Level of an Advanced Glycated End Product Is Genetically Determined
A Study of Normal Twins
- R. David G. Leslie1,
- Huriya Beyan1,
- Pam Sawtell1,
- Bernard O. Boehm2,
- Tim D. Spector3 and
- Harold Snieder34
- 1Department of Diabetes and Metabolism, St. Bartholomew’s Hospital, London, U.K
- 2Division of Endocrinology and Diabetes, Department of Internal Medicine, University of Ulm, Ulm, Germany
- 3Twin Research & Genetic Epidemiology Unit, St. Thomas’ Hospital, London, U.K
- 4Georgia Prevention Institute, Department of Pediatrics, Medical College of Georgia, Augusta, Georgia
- Address correspondence and reprint requests to Professor David Leslie, St. Bartholomew’s Hospital, West Smithfield, London EC1A 7BE, U.K. E-mail:
Reducing sugars react with amino groups in proteins, lipids, and nucleic acids to produce advanced glycation end products (AGEs), including Nε-carboxymethyl lysine (CML), which have been implicated in oxidative stress and vascular damage. The aim of this study was to determine whether genetic factors influence serum CML levels in normal subjects. We performed a classical twin study of CML in healthy nondiabetic female twins, 39 monozygotic and 45 dizygotic pairs, aged 21–74 years. Serum CML levels were estimated by enzyme-linked immunosorbent assay. Twin correlations (r) for serum CML levels were higher in monozygotic (r = 0.71) compared with dizygotic (r = 0.50) twin pairs, suggesting a substantial genetic effect and confirmed by quantitative genetic model fitting. Additive genetic effects (heritability) explained 74% (95% CI 58–84) of population variance in CML. Heritability (%) of fasting glucose (51%) and HbA1c (62%) could not explain CML heritability, which was not associated with them. CML levels are, therefore, predominantly genetically determined and independent of genes influencing fasting glucose or HbA1c. Thus familial, largely genetic factors influence AGE implicating these glycoxidation products in the genetic contribution to macro- and microvascular disease.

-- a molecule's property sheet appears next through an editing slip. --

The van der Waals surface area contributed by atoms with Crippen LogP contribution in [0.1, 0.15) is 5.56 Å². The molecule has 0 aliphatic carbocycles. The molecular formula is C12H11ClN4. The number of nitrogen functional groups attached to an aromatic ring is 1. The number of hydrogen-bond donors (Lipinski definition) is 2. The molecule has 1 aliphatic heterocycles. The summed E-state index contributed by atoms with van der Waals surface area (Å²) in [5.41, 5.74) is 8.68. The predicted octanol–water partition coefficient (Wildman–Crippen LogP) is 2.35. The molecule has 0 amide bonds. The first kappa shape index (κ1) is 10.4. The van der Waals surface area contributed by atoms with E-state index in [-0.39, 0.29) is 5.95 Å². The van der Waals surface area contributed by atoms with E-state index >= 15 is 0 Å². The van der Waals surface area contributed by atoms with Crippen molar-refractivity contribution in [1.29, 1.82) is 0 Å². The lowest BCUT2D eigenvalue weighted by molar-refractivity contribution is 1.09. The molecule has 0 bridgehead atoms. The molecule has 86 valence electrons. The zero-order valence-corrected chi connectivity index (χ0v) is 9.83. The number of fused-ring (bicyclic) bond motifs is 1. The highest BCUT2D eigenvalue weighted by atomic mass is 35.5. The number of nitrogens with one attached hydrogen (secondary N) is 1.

The formation of advanced glycation end products (AGEs) by glycation and oxidation alters the functional property of matrix proteins and mediates sustained cellular changes by binding to AGE ligands (1). AGE formation has been implicated in widespread pathology, including the macro- and microvascular complications of diabetes (1–4). Factors determining AGEs in normal physiology are unclear. Tissue levels of AGE increase with age (5). The formation of AGEs is predominantly endogenous, but these products can also be derived from exogenous sources such as food and tobacco smoke (6,7). The nonenzymatic glycation of food leads to browning through the formation of AGE, which is known as the Maillard reaction (6). Heat-treated food contains substantial AGEs, which can promote inflammatory responses (6–8). Since the predominant source of AGEs is endogeneous, AGE levels may be genetically determined.